I am pleased to announce that my article “An Ethnographic Discussion of Fairy Tales and Folktales from Southern Oman” will be published in Fabula [https://www.degruyter.com/view/j/fabl]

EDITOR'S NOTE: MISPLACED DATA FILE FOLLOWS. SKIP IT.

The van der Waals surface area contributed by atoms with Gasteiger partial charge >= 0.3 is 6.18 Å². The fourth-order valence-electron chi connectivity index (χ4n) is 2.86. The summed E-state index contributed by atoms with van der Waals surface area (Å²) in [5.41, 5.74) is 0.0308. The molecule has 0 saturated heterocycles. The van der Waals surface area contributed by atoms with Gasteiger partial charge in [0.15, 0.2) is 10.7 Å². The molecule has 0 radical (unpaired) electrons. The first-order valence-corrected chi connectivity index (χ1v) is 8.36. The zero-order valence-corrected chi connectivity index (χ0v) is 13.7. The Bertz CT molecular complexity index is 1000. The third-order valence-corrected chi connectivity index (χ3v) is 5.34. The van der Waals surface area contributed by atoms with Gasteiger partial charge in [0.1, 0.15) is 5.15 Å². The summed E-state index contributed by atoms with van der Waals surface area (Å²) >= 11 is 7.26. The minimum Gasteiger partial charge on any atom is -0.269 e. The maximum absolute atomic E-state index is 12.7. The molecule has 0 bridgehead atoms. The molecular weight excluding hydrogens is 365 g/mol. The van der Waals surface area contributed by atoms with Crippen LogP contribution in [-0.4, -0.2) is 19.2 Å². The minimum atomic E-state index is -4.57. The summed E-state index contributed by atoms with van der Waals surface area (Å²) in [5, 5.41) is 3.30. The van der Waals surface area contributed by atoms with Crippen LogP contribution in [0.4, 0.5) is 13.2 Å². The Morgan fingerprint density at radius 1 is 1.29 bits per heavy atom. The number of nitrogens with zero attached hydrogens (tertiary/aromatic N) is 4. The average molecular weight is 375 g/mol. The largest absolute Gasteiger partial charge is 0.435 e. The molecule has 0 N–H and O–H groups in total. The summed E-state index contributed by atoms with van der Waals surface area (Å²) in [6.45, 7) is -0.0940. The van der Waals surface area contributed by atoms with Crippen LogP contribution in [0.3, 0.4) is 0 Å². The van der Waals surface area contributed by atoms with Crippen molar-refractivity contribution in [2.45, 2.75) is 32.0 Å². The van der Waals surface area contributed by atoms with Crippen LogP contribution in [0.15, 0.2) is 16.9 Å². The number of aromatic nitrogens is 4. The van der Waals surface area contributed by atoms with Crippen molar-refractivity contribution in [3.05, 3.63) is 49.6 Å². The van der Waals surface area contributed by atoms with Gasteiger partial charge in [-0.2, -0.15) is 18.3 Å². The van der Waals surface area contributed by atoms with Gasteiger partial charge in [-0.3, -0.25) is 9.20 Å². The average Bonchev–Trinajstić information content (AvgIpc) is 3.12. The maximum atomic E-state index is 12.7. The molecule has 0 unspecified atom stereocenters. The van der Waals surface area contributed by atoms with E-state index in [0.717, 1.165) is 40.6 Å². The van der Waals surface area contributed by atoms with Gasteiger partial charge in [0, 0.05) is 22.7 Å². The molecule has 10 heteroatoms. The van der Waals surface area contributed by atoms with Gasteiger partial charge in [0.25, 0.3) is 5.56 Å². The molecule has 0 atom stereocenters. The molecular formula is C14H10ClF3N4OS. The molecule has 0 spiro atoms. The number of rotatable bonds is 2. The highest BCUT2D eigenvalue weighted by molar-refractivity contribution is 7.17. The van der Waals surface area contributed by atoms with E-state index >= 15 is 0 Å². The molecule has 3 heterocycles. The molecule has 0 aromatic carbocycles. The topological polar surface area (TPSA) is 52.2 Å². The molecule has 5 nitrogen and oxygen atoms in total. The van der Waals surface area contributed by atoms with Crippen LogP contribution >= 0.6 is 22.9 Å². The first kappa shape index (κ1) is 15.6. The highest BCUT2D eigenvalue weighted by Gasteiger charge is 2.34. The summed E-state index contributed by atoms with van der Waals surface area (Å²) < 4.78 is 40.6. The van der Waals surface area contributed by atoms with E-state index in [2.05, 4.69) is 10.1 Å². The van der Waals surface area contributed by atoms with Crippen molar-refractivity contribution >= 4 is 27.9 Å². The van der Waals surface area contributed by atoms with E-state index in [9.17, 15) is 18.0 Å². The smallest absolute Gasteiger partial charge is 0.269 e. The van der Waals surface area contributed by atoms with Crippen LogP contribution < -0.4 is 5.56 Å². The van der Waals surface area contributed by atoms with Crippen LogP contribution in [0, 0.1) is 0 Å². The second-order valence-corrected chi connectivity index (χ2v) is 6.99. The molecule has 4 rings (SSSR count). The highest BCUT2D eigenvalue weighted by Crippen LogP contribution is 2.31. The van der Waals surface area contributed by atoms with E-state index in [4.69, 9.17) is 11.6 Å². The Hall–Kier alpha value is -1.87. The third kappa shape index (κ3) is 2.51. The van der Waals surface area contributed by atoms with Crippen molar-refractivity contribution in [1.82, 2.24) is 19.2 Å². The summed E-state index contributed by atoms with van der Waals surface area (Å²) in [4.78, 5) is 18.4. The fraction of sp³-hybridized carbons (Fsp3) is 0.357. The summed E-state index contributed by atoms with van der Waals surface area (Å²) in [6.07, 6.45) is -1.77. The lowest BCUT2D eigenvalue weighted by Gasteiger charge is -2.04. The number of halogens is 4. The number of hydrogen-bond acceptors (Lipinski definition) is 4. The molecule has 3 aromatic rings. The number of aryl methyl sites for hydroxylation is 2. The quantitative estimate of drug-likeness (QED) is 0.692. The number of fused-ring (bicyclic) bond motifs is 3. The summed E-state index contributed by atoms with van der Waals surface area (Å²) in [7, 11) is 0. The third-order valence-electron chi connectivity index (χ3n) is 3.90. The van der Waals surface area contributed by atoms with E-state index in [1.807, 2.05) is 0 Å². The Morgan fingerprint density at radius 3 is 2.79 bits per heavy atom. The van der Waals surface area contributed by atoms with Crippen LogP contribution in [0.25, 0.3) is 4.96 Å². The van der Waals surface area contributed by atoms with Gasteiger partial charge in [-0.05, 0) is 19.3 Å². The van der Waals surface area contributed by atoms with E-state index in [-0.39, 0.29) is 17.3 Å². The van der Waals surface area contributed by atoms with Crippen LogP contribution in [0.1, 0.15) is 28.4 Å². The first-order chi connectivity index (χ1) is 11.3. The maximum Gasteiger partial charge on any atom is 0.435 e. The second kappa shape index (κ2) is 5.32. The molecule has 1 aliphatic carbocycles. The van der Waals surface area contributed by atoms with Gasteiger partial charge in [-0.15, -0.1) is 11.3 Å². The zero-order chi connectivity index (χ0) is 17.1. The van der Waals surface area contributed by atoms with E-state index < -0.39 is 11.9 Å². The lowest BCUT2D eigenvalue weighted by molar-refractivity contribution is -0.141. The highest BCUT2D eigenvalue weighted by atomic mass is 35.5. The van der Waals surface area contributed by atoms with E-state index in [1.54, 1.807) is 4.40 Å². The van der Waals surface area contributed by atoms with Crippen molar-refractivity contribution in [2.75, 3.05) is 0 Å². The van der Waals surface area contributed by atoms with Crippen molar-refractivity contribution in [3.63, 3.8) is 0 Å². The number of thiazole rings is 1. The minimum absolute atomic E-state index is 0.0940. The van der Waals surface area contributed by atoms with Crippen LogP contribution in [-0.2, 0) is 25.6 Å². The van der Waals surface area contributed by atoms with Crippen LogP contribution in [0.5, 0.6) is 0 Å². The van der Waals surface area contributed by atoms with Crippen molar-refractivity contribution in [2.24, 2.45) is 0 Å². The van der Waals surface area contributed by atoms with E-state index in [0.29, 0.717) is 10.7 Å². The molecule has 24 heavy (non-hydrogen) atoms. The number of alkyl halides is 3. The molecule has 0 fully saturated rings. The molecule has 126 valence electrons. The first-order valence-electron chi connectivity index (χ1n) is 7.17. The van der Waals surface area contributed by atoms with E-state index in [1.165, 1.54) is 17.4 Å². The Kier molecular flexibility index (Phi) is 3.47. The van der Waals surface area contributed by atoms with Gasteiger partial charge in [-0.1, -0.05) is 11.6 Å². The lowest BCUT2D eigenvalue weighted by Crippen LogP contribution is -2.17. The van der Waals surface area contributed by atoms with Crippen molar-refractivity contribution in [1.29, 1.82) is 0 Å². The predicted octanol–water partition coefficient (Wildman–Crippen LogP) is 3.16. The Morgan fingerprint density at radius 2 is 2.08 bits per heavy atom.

This article discusses a collection of fairy and folktales from southern Oman to explain how some of the physical and cultural markers described in the texts which are still extant today. The tales, most of which were recorded in the 1970s, were originally spoken in Gibali (also known as Jibbali or Shahri, a non-written, Modern South Arabian language) and are published in Rubin’s The Jibbali Language of Oman: Grammar and Texts (2014). This paper does not place these texts within established codices; rather, the exegesis turns inward, examining how these stories, recorded at the beginning of modernization in the Dhofar region, reflect many traditional elements of Gibali cultures. Further, the article compares the texts to other Dhofari/ Omani fairy and folktales from Al Thahab’s Stories of My Grandmother: Folk Tales from Dhofar (2012), Al Taie and Pickersgill’s Omani Folk Tales (2008), and Todino-Gonguet’s Halimah and the Snake and other Omani Folk Tales (2008) to highlight how the Johnstone/ Al Mahri/ Rubin texts show Dhofari beliefs about oath-taking and the importance of teaching morality in written, but not oral, texts.